Continue reading

Yesterday, October 8, 2017, the United States and Turkey announced the mutual suspension of all non-immigrant visa services, putting a damper on travel between the two nations, following the arrest of a Turkish citizen, employed at the U.S. Embassy in Ankara, on suspicion of espionage.

A statement released by John Bass, the U.S. ambassador to Turkey, explained the reasons for the United States government’s decision to suspend non-immigrant visa processing for Turkish citizens. According to the ambassador the suspension will allow the United States, “to minimize the number of visitors to our embassy and consulates while we assess the commitment of the Government of Turkey to the security of our diplomatic facilities and personnel.” He continued, “last week, for the second time this year, a Turkish staff member of our diplomatic mission was arrested by Turkish authorities. Despite our best efforts to learn the reason for this arrest, we have been unable to determine why it occurred or what, if any, evidence exists against the employee. . . our colleague has not been allowed sufficient access to his attorney.”

The actions taken by the government are thus in response to Turkish hostility toward U.S. consular employees and an ongoing rift between the two countries regarding U.S. support for Kurdish fighters in Syria, accusations of U.S. involvement in a coup against President Erdogan, and the U.S. government’s refusal to extradite former Turkish minister Fethullah Gulen, accused of masterminding the Turkish coup.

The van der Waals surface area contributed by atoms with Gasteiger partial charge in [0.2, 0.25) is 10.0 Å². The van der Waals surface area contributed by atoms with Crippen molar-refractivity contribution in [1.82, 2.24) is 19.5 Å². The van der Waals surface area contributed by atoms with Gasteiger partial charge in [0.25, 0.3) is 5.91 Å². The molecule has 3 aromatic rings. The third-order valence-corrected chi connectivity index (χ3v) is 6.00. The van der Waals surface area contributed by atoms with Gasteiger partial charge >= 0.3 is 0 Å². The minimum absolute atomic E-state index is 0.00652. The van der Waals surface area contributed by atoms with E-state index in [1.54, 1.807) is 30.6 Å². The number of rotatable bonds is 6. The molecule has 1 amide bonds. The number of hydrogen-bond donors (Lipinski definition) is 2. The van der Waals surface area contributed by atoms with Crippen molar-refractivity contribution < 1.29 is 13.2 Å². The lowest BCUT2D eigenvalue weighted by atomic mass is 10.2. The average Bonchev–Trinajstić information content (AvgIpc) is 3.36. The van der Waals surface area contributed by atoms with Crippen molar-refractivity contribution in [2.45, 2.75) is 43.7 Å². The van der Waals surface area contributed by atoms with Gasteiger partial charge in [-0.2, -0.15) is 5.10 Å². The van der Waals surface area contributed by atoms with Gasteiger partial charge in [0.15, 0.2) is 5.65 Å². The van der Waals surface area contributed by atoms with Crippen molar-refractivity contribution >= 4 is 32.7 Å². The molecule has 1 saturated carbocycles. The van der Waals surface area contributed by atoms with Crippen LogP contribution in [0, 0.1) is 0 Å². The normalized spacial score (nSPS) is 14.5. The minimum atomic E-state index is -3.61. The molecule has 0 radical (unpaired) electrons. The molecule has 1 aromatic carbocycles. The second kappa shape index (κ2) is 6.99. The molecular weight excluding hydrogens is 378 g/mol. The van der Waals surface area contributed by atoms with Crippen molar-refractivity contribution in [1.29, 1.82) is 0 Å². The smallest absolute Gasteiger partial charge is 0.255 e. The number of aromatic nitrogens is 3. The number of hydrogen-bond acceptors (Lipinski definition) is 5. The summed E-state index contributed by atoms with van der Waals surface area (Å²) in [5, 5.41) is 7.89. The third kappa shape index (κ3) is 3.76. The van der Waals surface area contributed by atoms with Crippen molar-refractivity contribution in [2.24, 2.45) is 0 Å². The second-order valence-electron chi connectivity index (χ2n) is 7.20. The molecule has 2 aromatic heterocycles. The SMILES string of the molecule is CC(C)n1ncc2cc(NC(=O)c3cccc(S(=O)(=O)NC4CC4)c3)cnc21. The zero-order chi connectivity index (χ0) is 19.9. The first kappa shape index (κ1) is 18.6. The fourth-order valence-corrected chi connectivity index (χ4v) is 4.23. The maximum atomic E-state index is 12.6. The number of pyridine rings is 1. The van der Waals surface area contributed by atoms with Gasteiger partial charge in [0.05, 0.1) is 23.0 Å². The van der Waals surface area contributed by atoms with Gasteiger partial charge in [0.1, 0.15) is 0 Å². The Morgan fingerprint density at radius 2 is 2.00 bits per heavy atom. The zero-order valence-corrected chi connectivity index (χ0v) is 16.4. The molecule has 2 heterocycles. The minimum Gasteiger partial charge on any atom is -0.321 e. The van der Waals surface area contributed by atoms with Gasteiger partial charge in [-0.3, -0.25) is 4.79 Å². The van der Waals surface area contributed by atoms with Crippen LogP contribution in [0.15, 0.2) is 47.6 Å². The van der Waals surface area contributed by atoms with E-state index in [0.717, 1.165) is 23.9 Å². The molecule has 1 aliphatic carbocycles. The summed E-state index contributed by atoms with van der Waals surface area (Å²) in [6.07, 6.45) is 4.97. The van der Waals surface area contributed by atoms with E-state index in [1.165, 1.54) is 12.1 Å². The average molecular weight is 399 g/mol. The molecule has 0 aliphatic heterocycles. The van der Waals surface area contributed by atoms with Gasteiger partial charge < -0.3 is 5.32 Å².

Continue reading

11758888_1623749037889872_230923153_n

In 2013, as a Polish citizen who worked in Ireland, I started very seriously considering going to the United States to become a student and receive education to excel at my job. Little did I know how difficult it could actually be to cross the doorstep of the US embassy and go through the interview process. My heart broke when I experienced denial. I remember walking out of the building crying and then running through the rain towards the bus station. It felt like some horrific movie scene. 

I wanted to give up and never try again. I went back to work and tried my hardest not to think about it. Within a few days, however, my friend and I, found Jacob Sapochnick’s website. I looked up reviews instantly, and I became very excited about the idea of talking to him and his team about my situation. 

My consultation was over the phone, but Jacob did a marvelous job outlining details, and, in fact, his prognosis was very positive. I couldn’t believe that I could still be able to fulfill my dreams and, perhaps, reapply. In 2014, while I was visiting the US on a tourist visa, I met with Jacob and his team in person and decided to file a change of status application. I didn’t think twice, and we gave it a go. Everyone did an incredible job filling out all the necessary paperwork. Whenever I was worried or felt down, I could call them and get a prompt calming answer. I still remember talking to Inese, one of Jacob’s employees, and hearing how positive she was about the outcome of my case.  

Continue reading

For years you have 8276375308_d5f2721898_zput your trust in our office for all of your immigration needs and for that we thank you. We consider ourselves very fortunate to be able to serve you and your families. Throughout the years, we have helped thousands of immigrants from all over the world attain their American dream. Learning about their lives and their struggles has

always been an important part of our practice. Although many challenges lie ahead for immigration, we are confident that important changes will come about in the new year. Do not despair and know that our office will be with you every step of the way. We wish you and your families the happiest of holiday seasons.